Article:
Since 2002 Perimeter Institute has been recording seminars, conference talks, and public outreach events using video cameras installed in our lecture theatres. Perimeter now has 7 formal presentation spaces for its many scientific conferences, seminars, workshops and educational outreach activities, all with advanced audio-visual technical capabilities. Recordings of events in these areas are all available On-Demand from this Video Library and on Perimeter Institute Recorded Seminar Archive (PIRSA). PIRSA is a permanent, free, searchable, and citable archive of recorded seminars from relevant bodies in physics. This resource has been partially modelled after Cornell University's arXiv.org.
Weak measurement is increasingly acknowledged as an important theoretical and experimental tool. Weak values- the results of weak measurements- are often used to understand seemingly paradoxical quantum behavior. Until now however, it was not known how to perform a weak non-local measurement of a general operator. Such a procedure is necessary if we are to take the associated `weak values' seriously as a physical quantity. We propose a novel scheme for performing non-local weak measurement which is based on the principle of quantum erasure.
We study the dimensional reduction of 3d QFTs with N=2 supersymmetry. In particular, we are interested in deriving dualities between 2d N=(2,2) theories starting from 3d dualities. Our main tool is the supersymmetric index, ie, the partition function on S^2 x S^1, which formally reduces to the partition function on S^2 as the radius of the circle goes to zero. There are various technical subtleties in this limit of the index which reflect physical subtleties in the reduction of the theories.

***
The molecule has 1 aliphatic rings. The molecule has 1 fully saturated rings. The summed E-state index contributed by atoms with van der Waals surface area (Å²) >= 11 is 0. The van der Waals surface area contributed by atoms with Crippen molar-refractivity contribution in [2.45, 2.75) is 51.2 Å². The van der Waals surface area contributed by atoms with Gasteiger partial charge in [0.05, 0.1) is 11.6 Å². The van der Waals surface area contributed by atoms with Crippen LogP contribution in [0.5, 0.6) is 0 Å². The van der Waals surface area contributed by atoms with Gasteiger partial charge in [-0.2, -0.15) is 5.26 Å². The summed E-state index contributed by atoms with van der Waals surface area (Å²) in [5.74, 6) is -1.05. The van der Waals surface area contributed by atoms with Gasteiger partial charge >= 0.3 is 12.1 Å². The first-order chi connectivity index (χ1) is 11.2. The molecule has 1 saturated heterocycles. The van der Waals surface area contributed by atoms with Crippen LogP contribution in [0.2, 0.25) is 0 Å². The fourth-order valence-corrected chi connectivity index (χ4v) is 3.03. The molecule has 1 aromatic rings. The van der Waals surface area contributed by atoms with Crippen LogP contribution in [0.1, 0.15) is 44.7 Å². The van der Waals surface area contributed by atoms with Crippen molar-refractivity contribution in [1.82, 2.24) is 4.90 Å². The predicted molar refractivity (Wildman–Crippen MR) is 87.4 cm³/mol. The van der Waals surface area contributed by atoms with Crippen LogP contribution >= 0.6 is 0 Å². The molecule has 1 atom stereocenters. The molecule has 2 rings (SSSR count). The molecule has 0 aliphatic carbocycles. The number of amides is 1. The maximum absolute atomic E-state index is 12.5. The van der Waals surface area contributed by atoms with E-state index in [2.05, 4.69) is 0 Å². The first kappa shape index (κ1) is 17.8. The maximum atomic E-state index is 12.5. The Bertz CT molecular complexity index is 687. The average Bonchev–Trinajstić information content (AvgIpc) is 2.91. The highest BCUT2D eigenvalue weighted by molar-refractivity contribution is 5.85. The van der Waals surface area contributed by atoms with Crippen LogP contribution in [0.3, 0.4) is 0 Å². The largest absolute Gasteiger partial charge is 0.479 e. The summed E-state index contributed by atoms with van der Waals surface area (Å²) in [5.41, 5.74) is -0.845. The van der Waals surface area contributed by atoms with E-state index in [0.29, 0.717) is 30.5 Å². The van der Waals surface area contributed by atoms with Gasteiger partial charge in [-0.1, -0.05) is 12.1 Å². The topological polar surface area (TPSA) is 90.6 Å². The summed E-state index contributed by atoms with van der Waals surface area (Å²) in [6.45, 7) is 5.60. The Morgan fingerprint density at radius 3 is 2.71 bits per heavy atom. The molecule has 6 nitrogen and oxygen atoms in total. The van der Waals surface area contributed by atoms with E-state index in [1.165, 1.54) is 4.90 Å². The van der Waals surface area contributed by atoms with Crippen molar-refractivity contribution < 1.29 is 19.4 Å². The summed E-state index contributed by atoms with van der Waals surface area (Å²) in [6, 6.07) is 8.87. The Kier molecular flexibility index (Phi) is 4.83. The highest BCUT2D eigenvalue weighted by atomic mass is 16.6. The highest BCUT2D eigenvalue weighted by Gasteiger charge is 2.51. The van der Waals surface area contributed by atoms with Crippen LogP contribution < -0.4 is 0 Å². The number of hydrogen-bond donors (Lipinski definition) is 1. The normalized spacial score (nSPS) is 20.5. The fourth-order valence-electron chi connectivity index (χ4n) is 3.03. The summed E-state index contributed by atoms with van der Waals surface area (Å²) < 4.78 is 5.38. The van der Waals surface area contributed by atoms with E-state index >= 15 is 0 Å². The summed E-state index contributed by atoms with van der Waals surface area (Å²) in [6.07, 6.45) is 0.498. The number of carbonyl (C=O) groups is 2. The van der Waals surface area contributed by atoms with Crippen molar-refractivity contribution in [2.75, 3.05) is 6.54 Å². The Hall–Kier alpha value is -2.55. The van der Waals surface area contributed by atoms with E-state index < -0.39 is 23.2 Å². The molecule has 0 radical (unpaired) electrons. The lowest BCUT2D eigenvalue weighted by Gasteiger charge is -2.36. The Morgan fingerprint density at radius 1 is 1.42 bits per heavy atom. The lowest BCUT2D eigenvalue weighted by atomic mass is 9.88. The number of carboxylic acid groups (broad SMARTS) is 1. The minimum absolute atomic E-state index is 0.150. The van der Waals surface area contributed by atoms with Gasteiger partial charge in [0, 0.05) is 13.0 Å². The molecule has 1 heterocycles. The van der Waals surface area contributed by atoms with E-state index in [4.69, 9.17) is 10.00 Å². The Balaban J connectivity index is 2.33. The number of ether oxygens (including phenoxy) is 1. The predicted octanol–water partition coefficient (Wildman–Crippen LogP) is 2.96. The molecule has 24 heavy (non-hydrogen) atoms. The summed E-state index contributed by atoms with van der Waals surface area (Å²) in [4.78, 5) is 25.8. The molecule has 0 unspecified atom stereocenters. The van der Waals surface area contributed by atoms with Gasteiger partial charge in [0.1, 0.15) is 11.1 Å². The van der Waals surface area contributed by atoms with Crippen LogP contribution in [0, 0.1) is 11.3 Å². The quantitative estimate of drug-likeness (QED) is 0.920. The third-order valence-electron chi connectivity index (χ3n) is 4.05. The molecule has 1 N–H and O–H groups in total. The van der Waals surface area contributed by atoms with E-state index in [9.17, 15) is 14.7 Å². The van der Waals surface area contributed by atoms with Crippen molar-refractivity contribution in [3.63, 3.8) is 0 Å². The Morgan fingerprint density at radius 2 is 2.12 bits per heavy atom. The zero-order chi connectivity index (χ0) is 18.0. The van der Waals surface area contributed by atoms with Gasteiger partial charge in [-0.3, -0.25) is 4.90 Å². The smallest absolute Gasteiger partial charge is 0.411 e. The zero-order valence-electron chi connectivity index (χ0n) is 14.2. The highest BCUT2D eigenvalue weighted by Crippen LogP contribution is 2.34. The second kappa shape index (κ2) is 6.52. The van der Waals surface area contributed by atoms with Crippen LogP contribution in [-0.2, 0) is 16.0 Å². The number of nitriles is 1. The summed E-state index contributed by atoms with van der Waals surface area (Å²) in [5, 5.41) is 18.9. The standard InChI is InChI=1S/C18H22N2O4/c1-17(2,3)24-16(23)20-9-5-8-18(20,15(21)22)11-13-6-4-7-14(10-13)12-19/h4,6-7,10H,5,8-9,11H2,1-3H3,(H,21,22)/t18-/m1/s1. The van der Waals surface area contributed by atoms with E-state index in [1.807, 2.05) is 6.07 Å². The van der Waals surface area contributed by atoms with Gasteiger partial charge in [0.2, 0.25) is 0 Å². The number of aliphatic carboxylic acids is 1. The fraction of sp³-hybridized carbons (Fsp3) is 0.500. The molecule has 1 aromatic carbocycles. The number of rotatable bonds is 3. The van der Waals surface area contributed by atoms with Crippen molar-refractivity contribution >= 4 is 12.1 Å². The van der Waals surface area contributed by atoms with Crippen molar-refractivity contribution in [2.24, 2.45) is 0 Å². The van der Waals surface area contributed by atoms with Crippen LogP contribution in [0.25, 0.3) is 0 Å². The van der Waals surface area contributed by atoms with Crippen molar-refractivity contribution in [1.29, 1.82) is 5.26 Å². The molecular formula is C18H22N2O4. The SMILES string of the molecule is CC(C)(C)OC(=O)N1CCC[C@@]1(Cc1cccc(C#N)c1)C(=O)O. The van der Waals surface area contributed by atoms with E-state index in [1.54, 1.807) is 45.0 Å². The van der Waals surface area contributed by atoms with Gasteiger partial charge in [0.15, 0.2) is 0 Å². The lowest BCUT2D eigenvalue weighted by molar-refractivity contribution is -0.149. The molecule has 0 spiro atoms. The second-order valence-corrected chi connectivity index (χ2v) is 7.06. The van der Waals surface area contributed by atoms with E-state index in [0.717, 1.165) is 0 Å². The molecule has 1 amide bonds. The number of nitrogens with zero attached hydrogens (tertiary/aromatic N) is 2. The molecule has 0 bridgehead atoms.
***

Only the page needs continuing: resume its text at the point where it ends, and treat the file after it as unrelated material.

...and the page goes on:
The holographic RG of Anti-De Sitter gives a powerful clue about the underlying AdS/CFT correspondence. The question is whether similar hints can be found for the heretofore elusive holographic dual of De Sitter. The framework of stochastic inflation uses nonperturbative insight to tame bad behavior in the perturbation series of a massless scalar in DS at late times. Remarkably, this fully quantum system loses phase information in the leading approximation, but retains a probabilistic character and allows for a controlled prediction of late time Green's functions.
The simplest flux compactifications are highly symmetric—a q-form flux is wrapped uniformly around an extra-dimensional q-sphere. I will discuss a family of solutions that break the internal SO(q+1) symmetry of these solutions down to SO(q)×Z_2, and show that often at least one of them has lower vacuum energy, larger entropy, and is more stable than the symmetric solution. I will describe the phase diagram of lumpy solutions and provide an interpretation in terms of an effective potential.
Generally speaking, physicists still experience that computing with paper and pencil is in most cases simpler than computing on a Computer Algebra worksheet. On the other hand, recent developments in the Maple system implemented most of the mathematical objects and mathematics used in theoretical physics computations, and dramatically approximated the notation used in the computer to the one used in paper and pencil, diminishing the learning gap and computer-syntax distraction to a strict minimum.